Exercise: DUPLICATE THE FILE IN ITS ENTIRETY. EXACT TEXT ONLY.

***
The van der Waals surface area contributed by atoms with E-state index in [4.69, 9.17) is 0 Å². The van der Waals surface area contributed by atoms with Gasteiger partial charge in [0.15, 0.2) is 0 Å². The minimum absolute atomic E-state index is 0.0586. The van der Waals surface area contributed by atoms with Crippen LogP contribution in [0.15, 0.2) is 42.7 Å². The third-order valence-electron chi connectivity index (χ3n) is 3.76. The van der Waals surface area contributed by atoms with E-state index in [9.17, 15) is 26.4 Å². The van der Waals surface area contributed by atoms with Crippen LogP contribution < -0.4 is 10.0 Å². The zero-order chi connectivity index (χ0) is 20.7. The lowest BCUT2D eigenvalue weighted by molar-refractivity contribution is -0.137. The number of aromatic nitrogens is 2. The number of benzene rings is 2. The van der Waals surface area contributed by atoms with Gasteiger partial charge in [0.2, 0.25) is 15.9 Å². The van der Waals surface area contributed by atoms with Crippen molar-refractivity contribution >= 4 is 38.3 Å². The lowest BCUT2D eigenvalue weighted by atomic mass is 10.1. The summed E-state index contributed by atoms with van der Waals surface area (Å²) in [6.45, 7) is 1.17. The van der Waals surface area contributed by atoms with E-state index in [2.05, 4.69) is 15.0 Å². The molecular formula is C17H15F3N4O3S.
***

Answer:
The van der Waals surface area contributed by atoms with E-state index in [4.69, 9.17) is 0 Å². The van der Waals surface area contributed by atoms with Gasteiger partial charge in [0.15, 0.2) is 0 Å². The minimum absolute atomic E-state index is 0.0586. The van der Waals surface area contributed by atoms with Crippen LogP contribution in [0.15, 0.2) is 42.7 Å². The third-order valence-electron chi connectivity index (χ3n) is 3.76. The van der Waals surface area contributed by atoms with E-state index in [9.17, 15) is 26.4 Å². The van der Waals surface area contributed by atoms with Crippen LogP contribution < -0.4 is 10.0 Å². The zero-order chi connectivity index (χ0) is 20.7. The lowest BCUT2D eigenvalue weighted by molar-refractivity contribution is -0.137. The number of aromatic nitrogens is 2. The number of benzene rings is 2. The van der Waals surface area contributed by atoms with Gasteiger partial charge in [0.2, 0.25) is 15.9 Å². The van der Waals surface area contributed by atoms with Crippen molar-refractivity contribution >= 4 is 38.3 Å². The lowest BCUT2D eigenvalue weighted by atomic mass is 10.1. The summed E-state index contributed by atoms with van der Waals surface area (Å²) in [6.45, 7) is 1.17. The van der Waals surface area contributed by atoms with E-state index in [2.05, 4.69) is 15.0 Å². The molecular formula is C17H15F3N4O3S.